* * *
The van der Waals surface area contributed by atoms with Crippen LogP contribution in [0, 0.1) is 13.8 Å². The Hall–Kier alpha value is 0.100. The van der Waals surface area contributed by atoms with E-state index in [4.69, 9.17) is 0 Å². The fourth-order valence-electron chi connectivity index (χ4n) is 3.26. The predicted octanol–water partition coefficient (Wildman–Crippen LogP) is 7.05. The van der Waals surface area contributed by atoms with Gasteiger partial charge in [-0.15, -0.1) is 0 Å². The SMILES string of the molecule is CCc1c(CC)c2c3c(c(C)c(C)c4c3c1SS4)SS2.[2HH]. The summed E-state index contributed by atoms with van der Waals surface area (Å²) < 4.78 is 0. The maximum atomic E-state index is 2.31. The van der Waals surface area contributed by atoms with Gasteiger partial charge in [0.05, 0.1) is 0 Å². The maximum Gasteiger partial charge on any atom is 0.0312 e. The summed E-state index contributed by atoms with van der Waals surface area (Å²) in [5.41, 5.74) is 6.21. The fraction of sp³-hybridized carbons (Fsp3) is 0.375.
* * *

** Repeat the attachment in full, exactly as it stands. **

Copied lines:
The van der Waals surface area contributed by atoms with Crippen LogP contribution in [0, 0.1) is 13.8 Å². The Hall–Kier alpha value is 0.100. The van der Waals surface area contributed by atoms with E-state index in [4.69, 9.17) is 0 Å². The fourth-order valence-electron chi connectivity index (χ4n) is 3.26. The predicted octanol–water partition coefficient (Wildman–Crippen LogP) is 7.05. The van der Waals surface area contributed by atoms with Gasteiger partial charge in [-0.15, -0.1) is 0 Å². The SMILES string of the molecule is CCc1c(CC)c2c3c(c(C)c(C)c4c3c1SS4)SS2.[2HH]. The summed E-state index contributed by atoms with van der Waals surface area (Å²) < 4.78 is 0. The maximum atomic E-state index is 2.31. The van der Waals surface area contributed by atoms with Gasteiger partial charge in [0.05, 0.1) is 0 Å². The maximum Gasteiger partial charge on any atom is 0.0312 e. The summed E-state index contributed by atoms with van der Waals surface area (Å²) in [5.41, 5.74) is 6.21. The fraction of sp³-hybridized carbons (Fsp3) is 0.375.